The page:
Dec 182014

By Lindsay Steele
The Catholic Messenger

KEOKUK — Each Advent season, St. Vincent School and All Saints Parish team up with Keokuk Ladies of Charity to provide Christmas baskets to 165 less-fortunate families in the area.
“It’s all in the spirit of Christmas to help those in need,” said Colleen Gredell, St. Vincent fourth-grade and religion teacher and Ladies of Charity member.

Tammy Loeffler
Rachel Hausch, Chloe Ruhl, and Bryor Lindner, fourth-grade students at St. Vincent’s School in Keokuk, pose with food items they’ve donated for the Ladies of Charity Christmas baskets.

The local chapter of Ladies of Charity, a Catholic-affiliated service organization, spearheads the project. During the months of November and December, the Catholic school and parish collect nonperishable food items to go in the baskets. The parish has a “brown bag” program, in which parishioners fill a brown bag at the church with food items and new or used toys. At the elementary school, students may bring these types of items in exchange for permission to wear jeans on Friday, Gredell said.

After taking inventory of school and church donations, Ladies of Charity then use $8,000-$10,000 in grants and donations to purchase remaining food items and toys needed for the baskets, said president Madonna Kirchner. The organization does not actively fundraise; she said community members are supportive of the project and come to them first.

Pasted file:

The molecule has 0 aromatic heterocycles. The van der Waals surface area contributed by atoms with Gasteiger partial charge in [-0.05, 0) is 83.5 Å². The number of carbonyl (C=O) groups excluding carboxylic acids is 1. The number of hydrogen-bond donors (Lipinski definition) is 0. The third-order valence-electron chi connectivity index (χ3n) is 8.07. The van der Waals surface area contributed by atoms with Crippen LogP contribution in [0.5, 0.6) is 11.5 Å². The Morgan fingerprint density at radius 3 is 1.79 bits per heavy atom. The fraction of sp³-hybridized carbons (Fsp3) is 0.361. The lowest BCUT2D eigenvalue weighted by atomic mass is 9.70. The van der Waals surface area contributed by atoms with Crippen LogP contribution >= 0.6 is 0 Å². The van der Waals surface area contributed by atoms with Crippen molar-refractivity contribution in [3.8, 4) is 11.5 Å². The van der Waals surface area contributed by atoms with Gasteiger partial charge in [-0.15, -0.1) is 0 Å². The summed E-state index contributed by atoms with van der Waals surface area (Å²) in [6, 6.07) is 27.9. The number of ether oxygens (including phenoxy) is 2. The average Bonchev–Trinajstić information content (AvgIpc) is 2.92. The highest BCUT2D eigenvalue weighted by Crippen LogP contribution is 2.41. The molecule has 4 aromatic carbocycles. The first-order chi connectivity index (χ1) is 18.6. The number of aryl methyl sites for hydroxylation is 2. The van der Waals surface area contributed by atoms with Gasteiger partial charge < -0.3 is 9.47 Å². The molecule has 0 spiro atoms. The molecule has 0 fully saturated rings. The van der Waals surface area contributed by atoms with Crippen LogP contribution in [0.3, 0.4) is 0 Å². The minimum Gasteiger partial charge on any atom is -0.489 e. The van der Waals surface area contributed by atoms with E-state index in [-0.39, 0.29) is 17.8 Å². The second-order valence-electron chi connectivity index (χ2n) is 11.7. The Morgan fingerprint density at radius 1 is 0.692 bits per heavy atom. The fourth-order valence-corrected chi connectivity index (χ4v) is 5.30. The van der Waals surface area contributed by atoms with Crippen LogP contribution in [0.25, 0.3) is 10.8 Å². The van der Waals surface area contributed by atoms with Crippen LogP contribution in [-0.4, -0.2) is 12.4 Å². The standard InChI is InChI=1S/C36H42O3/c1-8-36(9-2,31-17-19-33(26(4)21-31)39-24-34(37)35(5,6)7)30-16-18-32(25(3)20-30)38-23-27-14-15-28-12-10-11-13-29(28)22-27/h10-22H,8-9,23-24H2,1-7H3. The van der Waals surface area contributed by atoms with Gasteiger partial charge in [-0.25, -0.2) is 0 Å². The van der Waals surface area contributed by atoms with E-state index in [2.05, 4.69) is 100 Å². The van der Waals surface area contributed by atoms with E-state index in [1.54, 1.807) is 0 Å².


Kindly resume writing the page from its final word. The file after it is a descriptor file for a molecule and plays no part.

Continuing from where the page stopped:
These baskets contain two whole chickens, a 4-pound boneless ham, one gallon of milk, fresh fruit, margarine, canned and other nonperishable foods, a $10 gift card and other items that might have been donated. New toys are included in the baskets, depending on the ages of the children in the household.

Kirchner said the baskets can take care of about a week’s worth of grocery needs for the recipients’ families. Used toys, along with food items that are not packaged, are placed on a table the day of pick up, so the families can take whatever additional items they may need.

As Ladies of Charity does not have a brick and mortar location, persons interested in receiving a basket sign up at Stan’s Pastry Shop in Keokuk, which is Kirchner’s place of business. As was the case when Kirchner’s late mother Lois Waldron was president of both the business and Ladies of Charity, recipients do not have to prove economic status. “Who are we to judge if someone comes knocking?

That was my mom’s philosophy.”

Students and Ladies of Charity members prepared the baskets for pickup Dec. 12-14 in the St. Vincent School cafeteria. Gredell said it is a special time for the students to partake in “the real meaning of Christmas and the importance of being there for those in need and doing what you can to help. …It’s living your faith!”

Kirchner said the students are a godsend and an essential part of the process. “I just think it’s a wonderful experience to let them know there are a lot less fortunate people out there.”

About Ladies of Charity
The Keokuk chapter was founded in 1913, according to the group. It is part of an international organization founded by St. Vincent de Paul in 1617 in France, where members re­sponded to the needs of the poor. In 1960, the Ladies of Charity USA became a national organization. It seeks “every opportunity to make Christ present by serving the material and spiritual needs of the sick, the poor, and the marginalized of our society,” according to the website

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